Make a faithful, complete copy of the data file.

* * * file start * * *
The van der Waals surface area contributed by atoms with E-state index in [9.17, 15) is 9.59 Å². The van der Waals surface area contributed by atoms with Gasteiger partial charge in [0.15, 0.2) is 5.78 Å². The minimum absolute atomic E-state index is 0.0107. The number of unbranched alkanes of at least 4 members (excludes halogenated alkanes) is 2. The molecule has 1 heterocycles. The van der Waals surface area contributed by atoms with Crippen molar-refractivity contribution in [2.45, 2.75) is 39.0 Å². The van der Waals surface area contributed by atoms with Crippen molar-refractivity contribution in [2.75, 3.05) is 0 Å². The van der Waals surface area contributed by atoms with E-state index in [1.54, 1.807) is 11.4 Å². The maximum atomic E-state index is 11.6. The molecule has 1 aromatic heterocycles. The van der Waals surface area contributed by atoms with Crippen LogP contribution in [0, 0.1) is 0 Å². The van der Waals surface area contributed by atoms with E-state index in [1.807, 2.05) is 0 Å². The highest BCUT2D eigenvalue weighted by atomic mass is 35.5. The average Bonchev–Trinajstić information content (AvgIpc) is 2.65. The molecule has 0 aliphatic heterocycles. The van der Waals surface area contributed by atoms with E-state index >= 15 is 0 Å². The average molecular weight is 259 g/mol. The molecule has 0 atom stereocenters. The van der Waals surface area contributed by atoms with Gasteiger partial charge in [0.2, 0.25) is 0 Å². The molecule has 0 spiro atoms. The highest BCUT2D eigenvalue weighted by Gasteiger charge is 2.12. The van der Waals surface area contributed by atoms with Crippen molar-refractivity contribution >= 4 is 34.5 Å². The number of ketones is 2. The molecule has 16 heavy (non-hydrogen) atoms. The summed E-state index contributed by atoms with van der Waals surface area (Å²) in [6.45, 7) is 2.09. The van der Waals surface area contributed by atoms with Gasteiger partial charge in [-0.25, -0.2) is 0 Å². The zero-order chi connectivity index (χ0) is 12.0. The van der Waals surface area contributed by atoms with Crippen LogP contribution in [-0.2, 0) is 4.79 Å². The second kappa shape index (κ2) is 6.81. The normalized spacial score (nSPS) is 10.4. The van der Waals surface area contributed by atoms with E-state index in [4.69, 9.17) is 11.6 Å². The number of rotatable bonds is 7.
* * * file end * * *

The van der Waals surface area contributed by atoms with E-state index in [9.17, 15) is 9.59 Å². The van der Waals surface area contributed by atoms with Gasteiger partial charge in [0.15, 0.2) is 5.78 Å². The minimum absolute atomic E-state index is 0.0107. The number of unbranched alkanes of at least 4 members (excludes halogenated alkanes) is 2. The molecule has 1 heterocycles. The van der Waals surface area contributed by atoms with Crippen molar-refractivity contribution in [2.45, 2.75) is 39.0 Å². The van der Waals surface area contributed by atoms with Crippen molar-refractivity contribution in [2.75, 3.05) is 0 Å². The van der Waals surface area contributed by atoms with E-state index in [1.54, 1.807) is 11.4 Å². The maximum atomic E-state index is 11.6. The molecule has 1 aromatic heterocycles. The van der Waals surface area contributed by atoms with Crippen LogP contribution in [0, 0.1) is 0 Å². The van der Waals surface area contributed by atoms with E-state index in [1.807, 2.05) is 0 Å². The highest BCUT2D eigenvalue weighted by atomic mass is 35.5. The average Bonchev–Trinajstić information content (AvgIpc) is 2.65. The molecule has 0 aliphatic heterocycles. The van der Waals surface area contributed by atoms with E-state index >= 15 is 0 Å². The average molecular weight is 259 g/mol. The molecule has 0 atom stereocenters. The van der Waals surface area contributed by atoms with Gasteiger partial charge in [0.2, 0.25) is 0 Å². The molecule has 0 spiro atoms. The highest BCUT2D eigenvalue weighted by Gasteiger charge is 2.12. The van der Waals surface area contributed by atoms with Crippen molar-refractivity contribution >= 4 is 34.5 Å². The number of ketones is 2. The molecule has 16 heavy (non-hydrogen) atoms. The summed E-state index contributed by atoms with van der Waals surface area (Å²) in [6.45, 7) is 2.09. The van der Waals surface area contributed by atoms with Gasteiger partial charge in [-0.25, -0.2) is 0 Å². The zero-order chi connectivity index (χ0) is 12.0. The van der Waals surface area contributed by atoms with Crippen LogP contribution in [-0.2, 0) is 4.79 Å². The second kappa shape index (κ2) is 6.81. The normalized spacial score (nSPS) is 10.4. The van der Waals surface area contributed by atoms with E-state index in [4.69, 9.17) is 11.6 Å². The number of rotatable bonds is 7.